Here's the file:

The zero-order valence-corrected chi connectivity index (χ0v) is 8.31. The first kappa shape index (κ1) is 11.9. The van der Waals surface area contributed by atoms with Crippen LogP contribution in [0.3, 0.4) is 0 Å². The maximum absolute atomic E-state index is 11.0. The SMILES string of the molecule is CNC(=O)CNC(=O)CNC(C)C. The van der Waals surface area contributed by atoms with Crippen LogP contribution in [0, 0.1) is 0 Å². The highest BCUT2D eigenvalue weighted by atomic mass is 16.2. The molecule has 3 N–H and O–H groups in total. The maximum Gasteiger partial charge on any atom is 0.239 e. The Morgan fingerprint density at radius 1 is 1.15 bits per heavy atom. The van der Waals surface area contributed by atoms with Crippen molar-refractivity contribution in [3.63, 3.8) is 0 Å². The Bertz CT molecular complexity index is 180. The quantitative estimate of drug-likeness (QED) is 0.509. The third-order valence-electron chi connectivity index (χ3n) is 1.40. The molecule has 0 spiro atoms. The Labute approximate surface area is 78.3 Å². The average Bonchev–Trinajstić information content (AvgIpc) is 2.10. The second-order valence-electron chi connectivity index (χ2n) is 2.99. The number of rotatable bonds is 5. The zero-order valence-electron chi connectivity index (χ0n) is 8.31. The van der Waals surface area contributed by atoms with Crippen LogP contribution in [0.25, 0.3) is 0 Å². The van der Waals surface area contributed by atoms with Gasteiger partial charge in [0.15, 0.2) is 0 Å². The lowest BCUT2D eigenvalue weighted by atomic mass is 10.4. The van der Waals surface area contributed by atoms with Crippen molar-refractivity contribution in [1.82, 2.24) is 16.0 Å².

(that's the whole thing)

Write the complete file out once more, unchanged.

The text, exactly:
The zero-order valence-corrected chi connectivity index (χ0v) is 8.31. The first kappa shape index (κ1) is 11.9. The van der Waals surface area contributed by atoms with Crippen LogP contribution in [0.3, 0.4) is 0 Å². The maximum absolute atomic E-state index is 11.0. The SMILES string of the molecule is CNC(=O)CNC(=O)CNC(C)C. The van der Waals surface area contributed by atoms with Crippen LogP contribution in [0, 0.1) is 0 Å². The highest BCUT2D eigenvalue weighted by atomic mass is 16.2. The molecule has 3 N–H and O–H groups in total. The maximum Gasteiger partial charge on any atom is 0.239 e. The Morgan fingerprint density at radius 1 is 1.15 bits per heavy atom. The van der Waals surface area contributed by atoms with Crippen molar-refractivity contribution in [3.63, 3.8) is 0 Å². The Bertz CT molecular complexity index is 180. The quantitative estimate of drug-likeness (QED) is 0.509. The third-order valence-electron chi connectivity index (χ3n) is 1.40. The molecule has 0 spiro atoms. The Labute approximate surface area is 78.3 Å². The average Bonchev–Trinajstić information content (AvgIpc) is 2.10. The second-order valence-electron chi connectivity index (χ2n) is 2.99. The number of rotatable bonds is 5. The zero-order valence-electron chi connectivity index (χ0n) is 8.31. The van der Waals surface area contributed by atoms with Crippen LogP contribution in [0.25, 0.3) is 0 Å². The van der Waals surface area contributed by atoms with Gasteiger partial charge in [0.15, 0.2) is 0 Å². The lowest BCUT2D eigenvalue weighted by atomic mass is 10.4. The van der Waals surface area contributed by atoms with Crippen molar-refractivity contribution in [1.82, 2.24) is 16.0 Å².